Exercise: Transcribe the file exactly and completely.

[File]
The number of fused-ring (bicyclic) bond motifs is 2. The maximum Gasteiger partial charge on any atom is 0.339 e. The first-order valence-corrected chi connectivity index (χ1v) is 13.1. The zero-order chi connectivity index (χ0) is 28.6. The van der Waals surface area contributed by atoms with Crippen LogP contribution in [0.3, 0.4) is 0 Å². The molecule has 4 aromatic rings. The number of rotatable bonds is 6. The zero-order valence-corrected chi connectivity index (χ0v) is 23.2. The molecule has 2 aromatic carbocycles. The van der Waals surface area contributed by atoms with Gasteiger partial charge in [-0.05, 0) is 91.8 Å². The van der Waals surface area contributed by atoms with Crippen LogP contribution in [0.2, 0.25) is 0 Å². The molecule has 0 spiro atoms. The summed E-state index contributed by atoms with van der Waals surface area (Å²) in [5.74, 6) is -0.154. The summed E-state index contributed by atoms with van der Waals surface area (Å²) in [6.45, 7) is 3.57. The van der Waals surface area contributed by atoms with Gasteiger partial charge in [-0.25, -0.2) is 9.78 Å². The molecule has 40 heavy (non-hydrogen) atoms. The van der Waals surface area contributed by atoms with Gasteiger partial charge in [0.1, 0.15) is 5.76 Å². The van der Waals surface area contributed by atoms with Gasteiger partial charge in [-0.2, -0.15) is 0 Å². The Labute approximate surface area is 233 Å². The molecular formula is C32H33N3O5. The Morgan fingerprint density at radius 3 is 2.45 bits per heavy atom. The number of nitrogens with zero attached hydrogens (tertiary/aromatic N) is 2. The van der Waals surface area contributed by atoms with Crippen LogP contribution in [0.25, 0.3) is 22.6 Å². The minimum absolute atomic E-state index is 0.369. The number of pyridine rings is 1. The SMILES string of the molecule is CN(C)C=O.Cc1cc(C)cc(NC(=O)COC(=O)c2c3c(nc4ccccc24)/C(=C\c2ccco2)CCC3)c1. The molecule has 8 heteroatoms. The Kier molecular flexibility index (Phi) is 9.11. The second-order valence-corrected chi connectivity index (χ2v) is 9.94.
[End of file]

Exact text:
The number of fused-ring (bicyclic) bond motifs is 2. The maximum Gasteiger partial charge on any atom is 0.339 e. The first-order valence-corrected chi connectivity index (χ1v) is 13.1. The zero-order chi connectivity index (χ0) is 28.6. The van der Waals surface area contributed by atoms with Crippen LogP contribution in [0.3, 0.4) is 0 Å². The molecule has 4 aromatic rings. The number of rotatable bonds is 6. The zero-order valence-corrected chi connectivity index (χ0v) is 23.2. The molecule has 2 aromatic carbocycles. The van der Waals surface area contributed by atoms with Gasteiger partial charge in [-0.05, 0) is 91.8 Å². The van der Waals surface area contributed by atoms with Crippen LogP contribution in [0.2, 0.25) is 0 Å². The molecule has 0 spiro atoms. The summed E-state index contributed by atoms with van der Waals surface area (Å²) in [5.74, 6) is -0.154. The summed E-state index contributed by atoms with van der Waals surface area (Å²) in [6.45, 7) is 3.57. The van der Waals surface area contributed by atoms with Gasteiger partial charge in [-0.25, -0.2) is 9.78 Å². The molecule has 40 heavy (non-hydrogen) atoms. The van der Waals surface area contributed by atoms with Gasteiger partial charge in [0.1, 0.15) is 5.76 Å². The van der Waals surface area contributed by atoms with Gasteiger partial charge in [-0.2, -0.15) is 0 Å². The Labute approximate surface area is 233 Å². The molecular formula is C32H33N3O5. The Morgan fingerprint density at radius 3 is 2.45 bits per heavy atom. The number of nitrogens with zero attached hydrogens (tertiary/aromatic N) is 2. The van der Waals surface area contributed by atoms with Crippen LogP contribution in [0.25, 0.3) is 22.6 Å². The minimum absolute atomic E-state index is 0.369. The number of pyridine rings is 1. The SMILES string of the molecule is CN(C)C=O.Cc1cc(C)cc(NC(=O)COC(=O)c2c3c(nc4ccccc24)/C(=C\c2ccco2)CCC3)c1. The molecule has 8 heteroatoms. The Kier molecular flexibility index (Phi) is 9.11. The second-order valence-corrected chi connectivity index (χ2v) is 9.94.